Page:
My latest paper* focuses on the difficulties that rating agencies face in setting a credit score that accurately reflects the credit quality of a borrower, but also takes into account the effect that score will have on the borrower’s credit quality in the future. When a rating agency cuts a given company’s credit rating, investor confidence in that company’s ability to meet its debt obligations is undermined, making it very difficult for the company to raise cash. The downgrade often becomes a self-fulfilling prophecy.
In my paper I talk about the ideal accurate credit rating environment. It’s important to note that there may be several possible ratings that are accurate for a particular firm or country at any point in time, but some of these ratings lead to more distress than others. I believe rating agencies ought to be careful to select the best rating: one that provides an accurate portrayal of the company’s credit worthiness, but also takes into account the continued existence of the company in question. These ratings – where the agencies have a small bias towards the ultimate survival of the companies they evaluate – allow the companies to borrow money at a lower interest rate and therefore improve their chances of withstanding any financial shocks that may arise.
As a former pension consultant-turned MIT Sloan professor, I get asked to speak at my fair share of pension conferences. I recently spoke at a symposium for trustees of Taft-Hartley funds, which are pension funds for unionized workers jointly trusteed by union representatives and management. After my talk, something unexpected happened: the audience gave me a hearty round of applause. This was unusual because often when I speak at these events, it seems people want to throw things at me.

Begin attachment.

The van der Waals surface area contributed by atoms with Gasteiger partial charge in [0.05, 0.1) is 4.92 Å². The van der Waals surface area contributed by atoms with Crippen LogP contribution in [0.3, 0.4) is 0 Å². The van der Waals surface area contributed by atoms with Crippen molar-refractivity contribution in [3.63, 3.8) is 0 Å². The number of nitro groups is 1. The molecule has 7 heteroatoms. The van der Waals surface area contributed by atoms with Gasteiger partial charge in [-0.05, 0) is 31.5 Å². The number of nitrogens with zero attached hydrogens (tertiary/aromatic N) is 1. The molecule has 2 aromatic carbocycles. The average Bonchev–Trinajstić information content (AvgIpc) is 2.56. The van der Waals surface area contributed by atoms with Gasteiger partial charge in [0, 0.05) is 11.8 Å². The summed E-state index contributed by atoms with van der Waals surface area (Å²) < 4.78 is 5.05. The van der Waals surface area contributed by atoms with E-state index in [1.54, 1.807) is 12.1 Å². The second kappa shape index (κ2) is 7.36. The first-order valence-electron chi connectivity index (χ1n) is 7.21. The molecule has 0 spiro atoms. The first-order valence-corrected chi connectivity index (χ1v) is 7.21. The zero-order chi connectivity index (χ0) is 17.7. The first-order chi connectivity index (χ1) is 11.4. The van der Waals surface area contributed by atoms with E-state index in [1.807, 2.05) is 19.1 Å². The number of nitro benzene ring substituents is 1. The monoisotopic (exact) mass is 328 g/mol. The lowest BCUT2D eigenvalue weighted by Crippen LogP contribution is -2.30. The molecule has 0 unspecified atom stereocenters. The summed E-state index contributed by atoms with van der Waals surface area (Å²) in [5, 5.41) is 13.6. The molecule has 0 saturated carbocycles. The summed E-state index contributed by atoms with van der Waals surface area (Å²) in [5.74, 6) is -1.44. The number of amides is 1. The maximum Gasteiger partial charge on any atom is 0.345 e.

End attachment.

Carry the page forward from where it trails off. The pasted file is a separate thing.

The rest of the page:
Allow me to explain. I worked for over a decade in the pensions industry, and during that time and since, I’ve observed intense politicization around whether public (state and local) pension plans are adequately funded, and especially whether the actuarial rules for determining how much funding is necessary are up to the task. On one side are plan sponsors and actuaries who say that, based on traditional actuarial methods, the funds are in decent shape; and on the other side are economists (and a few actuaries) who contend that traditional actuarial methods understate and obfuscate the pension commitments state and local governments have made, and that the plans are in far worse shape than is generally acknowledged.